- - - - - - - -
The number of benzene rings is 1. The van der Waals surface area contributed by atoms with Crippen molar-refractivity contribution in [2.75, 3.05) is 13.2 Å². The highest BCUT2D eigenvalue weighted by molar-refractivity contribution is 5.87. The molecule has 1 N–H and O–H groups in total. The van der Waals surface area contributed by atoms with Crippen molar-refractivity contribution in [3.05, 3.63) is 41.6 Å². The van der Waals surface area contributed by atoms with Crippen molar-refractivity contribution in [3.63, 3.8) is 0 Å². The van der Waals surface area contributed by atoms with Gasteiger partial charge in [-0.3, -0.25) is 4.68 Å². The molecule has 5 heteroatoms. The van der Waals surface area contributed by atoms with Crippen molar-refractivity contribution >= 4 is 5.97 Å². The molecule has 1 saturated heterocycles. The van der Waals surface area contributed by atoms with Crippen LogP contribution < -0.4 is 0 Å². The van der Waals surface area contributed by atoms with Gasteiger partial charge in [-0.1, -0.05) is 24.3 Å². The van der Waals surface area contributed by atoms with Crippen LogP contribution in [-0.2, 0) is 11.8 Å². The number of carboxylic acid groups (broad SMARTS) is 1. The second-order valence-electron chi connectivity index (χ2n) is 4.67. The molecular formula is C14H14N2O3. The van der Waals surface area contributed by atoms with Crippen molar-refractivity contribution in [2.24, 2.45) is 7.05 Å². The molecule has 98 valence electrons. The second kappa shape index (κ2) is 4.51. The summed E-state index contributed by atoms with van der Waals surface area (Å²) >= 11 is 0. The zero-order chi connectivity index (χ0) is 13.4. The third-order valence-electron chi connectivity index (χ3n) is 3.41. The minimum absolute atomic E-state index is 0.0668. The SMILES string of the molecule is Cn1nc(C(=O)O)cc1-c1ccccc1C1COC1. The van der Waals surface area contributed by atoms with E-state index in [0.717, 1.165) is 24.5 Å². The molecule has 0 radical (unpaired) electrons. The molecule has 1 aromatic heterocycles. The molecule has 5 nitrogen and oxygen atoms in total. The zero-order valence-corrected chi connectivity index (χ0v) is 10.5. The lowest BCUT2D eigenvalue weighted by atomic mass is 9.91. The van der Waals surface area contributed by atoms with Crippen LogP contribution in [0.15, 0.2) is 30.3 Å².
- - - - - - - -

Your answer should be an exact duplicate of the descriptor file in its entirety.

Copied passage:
The number of benzene rings is 1. The van der Waals surface area contributed by atoms with Crippen molar-refractivity contribution in [2.75, 3.05) is 13.2 Å². The highest BCUT2D eigenvalue weighted by molar-refractivity contribution is 5.87. The molecule has 1 N–H and O–H groups in total. The van der Waals surface area contributed by atoms with Crippen molar-refractivity contribution in [3.05, 3.63) is 41.6 Å². The van der Waals surface area contributed by atoms with Crippen molar-refractivity contribution in [3.63, 3.8) is 0 Å². The van der Waals surface area contributed by atoms with Gasteiger partial charge in [-0.3, -0.25) is 4.68 Å². The molecule has 5 heteroatoms. The van der Waals surface area contributed by atoms with Crippen molar-refractivity contribution >= 4 is 5.97 Å². The molecule has 1 saturated heterocycles. The van der Waals surface area contributed by atoms with Crippen LogP contribution < -0.4 is 0 Å². The van der Waals surface area contributed by atoms with Gasteiger partial charge in [-0.1, -0.05) is 24.3 Å². The van der Waals surface area contributed by atoms with Crippen LogP contribution in [-0.2, 0) is 11.8 Å². The number of carboxylic acid groups (broad SMARTS) is 1. The second-order valence-electron chi connectivity index (χ2n) is 4.67. The molecular formula is C14H14N2O3. The van der Waals surface area contributed by atoms with Crippen molar-refractivity contribution in [2.24, 2.45) is 7.05 Å². The molecule has 98 valence electrons. The second kappa shape index (κ2) is 4.51. The summed E-state index contributed by atoms with van der Waals surface area (Å²) >= 11 is 0. The zero-order chi connectivity index (χ0) is 13.4. The third-order valence-electron chi connectivity index (χ3n) is 3.41. The minimum absolute atomic E-state index is 0.0668. The SMILES string of the molecule is Cn1nc(C(=O)O)cc1-c1ccccc1C1COC1. The van der Waals surface area contributed by atoms with E-state index in [0.717, 1.165) is 24.5 Å². The molecule has 0 radical (unpaired) electrons. The molecule has 1 aromatic heterocycles. The molecule has 5 nitrogen and oxygen atoms in total. The zero-order valence-corrected chi connectivity index (χ0v) is 10.5. The lowest BCUT2D eigenvalue weighted by atomic mass is 9.91. The van der Waals surface area contributed by atoms with Crippen LogP contribution in [0.15, 0.2) is 30.3 Å².